SMITHFIELD, VA. — After announcing on April 9 that its Sioux Falls, SD, pork plant would be closed for three days due to employees testing positive for the coronavirus, Smithfield Foods Inc. said on April 12 that the plant would be closed indefinitely, and its president and chief executive officer warned of a possible meat shortage in the weeks ahead.
The company said this plant serves as much as 5% of the US pork market. According to Smithfield, it supplies nearly 130 million servings of food per week, or about 18 million servings per day, and employs 3,700 people. The plant is supplied by 550 farmers. The company said it would continue to compensate its employees for the next two weeks.
“The closure of this facility, combined with a growing list of other protein plants that have shuttered across our industry, is pushing our country perilously close to the edge in terms of our meat supply,” said Kenneth M. Sullivan, president and CEO of Smithfield Foods.” It is impossible to keep our grocery stores stocked if our plants are not running. These facility closures will also have severe, perhaps disastrous, repercussions for many in the supply chain, first and foremost our nation’s livestock farmers. These farmers have nowhere to send their animals.”
In a letter to Smithfield on April 11, South Dakota Governor Kristi Noem and Sioux Falls Mayor Paul TenHaken said that 238 Smithfield employees had cases of the coronavirus (COVID-19). This accounted for 54% of the cases in Minnehaha County, where the majority of Sioux Falls resides.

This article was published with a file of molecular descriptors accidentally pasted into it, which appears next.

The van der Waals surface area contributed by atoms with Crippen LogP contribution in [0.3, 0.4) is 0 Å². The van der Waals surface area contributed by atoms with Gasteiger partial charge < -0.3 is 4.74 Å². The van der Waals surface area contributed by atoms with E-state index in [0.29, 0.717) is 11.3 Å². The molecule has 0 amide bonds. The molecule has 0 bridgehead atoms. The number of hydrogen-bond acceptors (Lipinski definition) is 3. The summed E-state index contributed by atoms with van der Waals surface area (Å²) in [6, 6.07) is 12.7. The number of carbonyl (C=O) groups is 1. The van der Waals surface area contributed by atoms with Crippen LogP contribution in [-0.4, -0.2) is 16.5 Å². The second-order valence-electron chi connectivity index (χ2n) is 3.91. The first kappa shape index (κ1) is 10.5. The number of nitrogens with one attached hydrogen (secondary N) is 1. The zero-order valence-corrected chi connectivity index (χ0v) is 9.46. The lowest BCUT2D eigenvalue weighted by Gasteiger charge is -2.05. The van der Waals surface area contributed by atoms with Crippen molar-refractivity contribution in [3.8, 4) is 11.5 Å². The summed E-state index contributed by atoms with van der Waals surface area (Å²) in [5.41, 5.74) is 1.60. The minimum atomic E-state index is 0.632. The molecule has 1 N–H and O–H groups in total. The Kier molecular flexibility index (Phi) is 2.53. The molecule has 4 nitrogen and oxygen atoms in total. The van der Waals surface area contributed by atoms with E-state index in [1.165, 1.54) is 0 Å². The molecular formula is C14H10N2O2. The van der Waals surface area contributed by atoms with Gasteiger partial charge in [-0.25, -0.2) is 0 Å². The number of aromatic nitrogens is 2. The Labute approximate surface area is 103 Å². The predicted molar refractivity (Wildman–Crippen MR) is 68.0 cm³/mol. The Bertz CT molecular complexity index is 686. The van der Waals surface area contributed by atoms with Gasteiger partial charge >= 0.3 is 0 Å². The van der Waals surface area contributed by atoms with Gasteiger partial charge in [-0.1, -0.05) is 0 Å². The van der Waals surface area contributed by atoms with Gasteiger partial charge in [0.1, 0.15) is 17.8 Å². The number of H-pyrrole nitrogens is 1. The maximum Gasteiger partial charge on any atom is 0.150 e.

Smithfield said some operations are planned on April 14 to process products remaining in inventory in preparation for a full shutdown. The company said it would resume operations in Sioux Falls once more direction is received from local, state and federal officials.
“Unfortunately, COVID-19 cases are now ubiquitous across our country," Sullivan continued. "The virus is afflicting communities everywhere. The agriculture and food sectors have not been immune. Numerous plants across the country have COVID-19 positive employees. We have continued to run our facilities for one reason: to sustain our nation’s food supply during this pandemic. We believe it is our obligation to help feed the country, now more than ever. We have a stark choice as a nation: we are either going to produce food or not, even in the face of COVID-19.”